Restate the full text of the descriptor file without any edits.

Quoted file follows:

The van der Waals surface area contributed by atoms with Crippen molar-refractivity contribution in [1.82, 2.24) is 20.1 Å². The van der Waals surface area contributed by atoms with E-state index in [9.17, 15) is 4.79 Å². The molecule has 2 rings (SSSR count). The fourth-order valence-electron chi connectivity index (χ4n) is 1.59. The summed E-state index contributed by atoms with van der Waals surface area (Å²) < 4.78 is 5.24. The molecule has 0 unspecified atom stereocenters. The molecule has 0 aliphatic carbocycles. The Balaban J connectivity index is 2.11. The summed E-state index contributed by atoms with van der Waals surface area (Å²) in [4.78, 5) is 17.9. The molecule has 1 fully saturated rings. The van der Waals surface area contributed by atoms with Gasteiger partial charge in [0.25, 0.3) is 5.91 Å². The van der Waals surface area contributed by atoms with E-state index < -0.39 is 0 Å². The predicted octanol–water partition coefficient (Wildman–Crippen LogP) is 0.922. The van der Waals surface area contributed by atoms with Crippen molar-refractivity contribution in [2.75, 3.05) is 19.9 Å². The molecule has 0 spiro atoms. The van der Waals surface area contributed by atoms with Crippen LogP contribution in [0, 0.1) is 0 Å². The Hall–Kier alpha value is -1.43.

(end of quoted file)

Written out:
The van der Waals surface area contributed by atoms with Crippen molar-refractivity contribution in [1.82, 2.24) is 20.1 Å². The van der Waals surface area contributed by atoms with E-state index in [9.17, 15) is 4.79 Å². The molecule has 2 rings (SSSR count). The fourth-order valence-electron chi connectivity index (χ4n) is 1.59. The summed E-state index contributed by atoms with van der Waals surface area (Å²) < 4.78 is 5.24. The molecule has 0 unspecified atom stereocenters. The molecule has 0 aliphatic carbocycles. The Balaban J connectivity index is 2.11. The summed E-state index contributed by atoms with van der Waals surface area (Å²) in [4.78, 5) is 17.9. The molecule has 1 fully saturated rings. The van der Waals surface area contributed by atoms with Gasteiger partial charge in [0.25, 0.3) is 5.91 Å². The van der Waals surface area contributed by atoms with E-state index < -0.39 is 0 Å². The predicted octanol–water partition coefficient (Wildman–Crippen LogP) is 0.922. The van der Waals surface area contributed by atoms with Crippen molar-refractivity contribution in [2.75, 3.05) is 19.9 Å². The molecule has 0 spiro atoms. The van der Waals surface area contributed by atoms with Crippen LogP contribution in [0, 0.1) is 0 Å². The Hall–Kier alpha value is -1.43.